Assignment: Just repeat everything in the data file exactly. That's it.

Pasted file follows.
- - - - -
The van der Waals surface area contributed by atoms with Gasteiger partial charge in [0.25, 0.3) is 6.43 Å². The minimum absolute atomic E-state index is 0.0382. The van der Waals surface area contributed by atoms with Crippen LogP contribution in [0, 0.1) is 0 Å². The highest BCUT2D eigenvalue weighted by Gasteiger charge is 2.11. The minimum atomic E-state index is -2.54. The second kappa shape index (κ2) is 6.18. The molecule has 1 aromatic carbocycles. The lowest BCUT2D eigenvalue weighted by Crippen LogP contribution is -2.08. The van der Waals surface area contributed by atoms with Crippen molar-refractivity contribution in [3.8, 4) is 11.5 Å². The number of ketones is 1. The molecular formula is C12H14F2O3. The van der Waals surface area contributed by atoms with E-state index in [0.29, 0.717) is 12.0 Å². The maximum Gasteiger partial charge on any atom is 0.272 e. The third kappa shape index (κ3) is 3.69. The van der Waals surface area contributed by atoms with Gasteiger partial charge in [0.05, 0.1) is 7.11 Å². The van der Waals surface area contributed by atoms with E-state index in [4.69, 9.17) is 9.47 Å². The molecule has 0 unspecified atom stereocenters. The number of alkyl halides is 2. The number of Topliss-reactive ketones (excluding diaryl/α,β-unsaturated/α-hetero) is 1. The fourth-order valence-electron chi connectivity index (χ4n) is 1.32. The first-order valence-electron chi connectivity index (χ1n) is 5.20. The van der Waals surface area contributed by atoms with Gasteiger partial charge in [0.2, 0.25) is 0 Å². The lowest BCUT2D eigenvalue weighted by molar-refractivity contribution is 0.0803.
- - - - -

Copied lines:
The van der Waals surface area contributed by atoms with Gasteiger partial charge in [0.25, 0.3) is 6.43 Å². The minimum absolute atomic E-state index is 0.0382. The van der Waals surface area contributed by atoms with Crippen LogP contribution in [0, 0.1) is 0 Å². The highest BCUT2D eigenvalue weighted by Gasteiger charge is 2.11. The minimum atomic E-state index is -2.54. The second kappa shape index (κ2) is 6.18. The molecule has 1 aromatic carbocycles. The lowest BCUT2D eigenvalue weighted by Crippen LogP contribution is -2.08. The van der Waals surface area contributed by atoms with Crippen molar-refractivity contribution in [3.8, 4) is 11.5 Å². The number of ketones is 1. The molecular formula is C12H14F2O3. The van der Waals surface area contributed by atoms with E-state index in [0.29, 0.717) is 12.0 Å². The maximum Gasteiger partial charge on any atom is 0.272 e. The third kappa shape index (κ3) is 3.69. The van der Waals surface area contributed by atoms with Gasteiger partial charge in [0.05, 0.1) is 7.11 Å². The van der Waals surface area contributed by atoms with E-state index in [4.69, 9.17) is 9.47 Å². The molecule has 0 unspecified atom stereocenters. The number of alkyl halides is 2. The number of Topliss-reactive ketones (excluding diaryl/α,β-unsaturated/α-hetero) is 1. The fourth-order valence-electron chi connectivity index (χ4n) is 1.32. The first-order valence-electron chi connectivity index (χ1n) is 5.20. The van der Waals surface area contributed by atoms with Gasteiger partial charge in [0.2, 0.25) is 0 Å². The lowest BCUT2D eigenvalue weighted by molar-refractivity contribution is 0.0803.